People can have conflicts over anything. Employees can disagree over who’s responsible for a task. Roommates can argue about whose turn it is to vacuum the floor. Spouses can disagree about which movie to watch. There can be issues involving doctrine, relationships, money, and more.
How do you handle conflict? When it arises in your life, do your tactics lead to heated debate, strife, and more conflict? Or do you refuse to deal with conflict by “going into hiding” and pretending it doesn’t exist?
Learning how to handle conflict is important. When it isn’t dealt with, it can lead to strife, confusion, and offense. Here are four ways to resolve conflict and remain in the love of God.
- Open Your Heart
Before a conflict can be resolved, the people involved must be willing to open their hearts and receive one another. Often, conflict isn’t resolved because one or more of the people involved become closed-minded. They might say, “I don’t like what so-and-so did, and I’m never going to speak to him again!” Those people aren’t making room in their hearts for anyone. They’re only making room for more conflict, offense, and trouble!
Sometimes you have to be the first one to say, “Hey, look, there’s a problem. What can we do to resolve it?” Then, do what you can to encourage openness, because without it, communication cannot continue.
- Deal Squarely With the Issue
Conflict cannot be resolved unless you are willing to face the issues, not dodge them. Why do people hold on to offense when it would benefit them much more to deal with the conflict and let it go? One reason is, they’re yielding to the flesh. And that always motivates a person to insist on his own rights and his own way. Consequently, they hold on to thoughts like, “I was mistreated! After all I’ve suffered, I have a right to feel this way!”
Yielding to the flesh motivates people to justify their behavior rather than repent. Show me someone who never admits he’s wrong, and I’ll show you someone who’s walking after the flesh, not after the Spirit!
A key to resolving conflicts is to be willing and ready to deal with them as they come.
Many people say they want to resolve an issue, but they aren’t willing to face the real problem. That’s because if they do, they’ll have to admit they’re at fault, or they’ll have to change.
If you’re involved in a conflict, be accountable. Accept your role in creating disharmony. Face the issue squarely. It’s still in good taste to say, “I’m sorry,” when you miss it!
- Don’t Condemn
Some people who “come to the table” to resolve a matter want to leave saying, “I won.” But if a conflict is resolved properly, both parties should be able to say, “We won.” That’s because a problem was solved and a relationship salvaged. God’s love was able to prevail—and that should spell victory in anyone’s book!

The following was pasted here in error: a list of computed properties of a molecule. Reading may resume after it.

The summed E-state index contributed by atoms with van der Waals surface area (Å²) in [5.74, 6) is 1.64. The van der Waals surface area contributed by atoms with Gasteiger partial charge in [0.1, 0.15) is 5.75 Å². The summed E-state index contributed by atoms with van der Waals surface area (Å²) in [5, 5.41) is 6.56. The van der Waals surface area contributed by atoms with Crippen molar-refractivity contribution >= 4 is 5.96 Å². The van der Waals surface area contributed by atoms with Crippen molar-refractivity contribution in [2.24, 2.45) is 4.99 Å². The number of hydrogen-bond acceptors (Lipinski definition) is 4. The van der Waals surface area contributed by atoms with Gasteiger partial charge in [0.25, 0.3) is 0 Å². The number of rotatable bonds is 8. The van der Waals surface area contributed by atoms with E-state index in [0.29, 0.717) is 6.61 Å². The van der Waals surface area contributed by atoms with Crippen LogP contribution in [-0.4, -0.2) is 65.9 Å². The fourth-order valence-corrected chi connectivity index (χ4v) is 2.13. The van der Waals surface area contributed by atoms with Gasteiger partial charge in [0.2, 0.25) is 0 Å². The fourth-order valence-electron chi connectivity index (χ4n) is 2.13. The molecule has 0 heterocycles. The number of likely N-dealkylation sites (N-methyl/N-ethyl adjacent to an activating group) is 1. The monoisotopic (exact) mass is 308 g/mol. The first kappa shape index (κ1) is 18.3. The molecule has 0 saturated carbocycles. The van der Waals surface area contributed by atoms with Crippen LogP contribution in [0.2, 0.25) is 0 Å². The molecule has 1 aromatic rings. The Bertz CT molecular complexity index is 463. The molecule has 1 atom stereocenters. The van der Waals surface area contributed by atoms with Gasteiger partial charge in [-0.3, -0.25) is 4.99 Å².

Most people don’t mind working to resolve a conflict if they end up feeling they accomplished something. They don’t want to leave just feeling “trampled on.” This is especially true of husbands and wives. Spouses should always walk away from a conflict with their unity restored. They should not leave at a standoff with unresolved issues.
Conflicts can arise between employers and employees, husbands and wives, parents and children, friends, and co-workers. Wherever a conflict exists, people have feelings. It doesn’t matter who they are or what their age or status is. No one involved in a conflict should ever criticize or condemn another person so they feel worthless and hopeless.
- Value Everyone Involved
For conflicts to be resolved, the people involved must feel loved and worthwhile. The Apostle Paul told the Church in Corinth, “I have great confidence in you; I take great pride in you” (2 Cor. 7:4 NIV 1984). Paul was simply telling them, “I believe in you.” This is exactly how we should treat our children. Parents who communicate their faith and confidence in their children when they’re young will likely have less conflict to deal with down the road. And when conflict does occur, both parties—not just the parents—will want to resolve it.
Teenagers often aren’t willing to try to work through a difficult relationship with a parent because they feel worthless and hopeless. They don’t want to listen to a parent who just points out their mistakes. They need to know that their parent believes they can succeed in life no matter how badly they’ve failed.
To settle a conflict, you must express confidence in the other party. If someone offends you, you need to say, “No matter what’s happened, I still believe in you.” Building a person’s feelings of self-worth makes him more eager to resolve a conflict and solidify a relationship.
Resolution and Healing
Conflicts aren’t always resolved overnight. That’s especially true if they’re long-standing or they’ve been silenced through either ignorance or willfulness.
If you’ve not spoken to a loved one in years, I encourage you to decide to settle that issue. Even if the other person was the offender, you can take the first step.
Begin by forgiving that person if you haven’t already done so. Then try to establish openness. Perhaps you can open your heart to that person by writing a letter, sending an email, or reaching out through social media. You could say something like, “Let’s put this issue behind us.”
Many times, all it takes is one small gesture by one person to begin the healing process. The goal is to resolve a conflict and reestablish a valuable relationship. Even though the other person may not respond to your move, make it anyway.
A key to resolving conflicts is to be willing and ready to deal with them as they come. That means we need to be open, direct, gentle, and noncritical. We must desire restoration and unity. We must value the people in our lives as precious. And we must remember that Christ died for them all.
Are you quick to resolve conflict? If you’re not, tackle the issue today!
Kenneth W. Hagin
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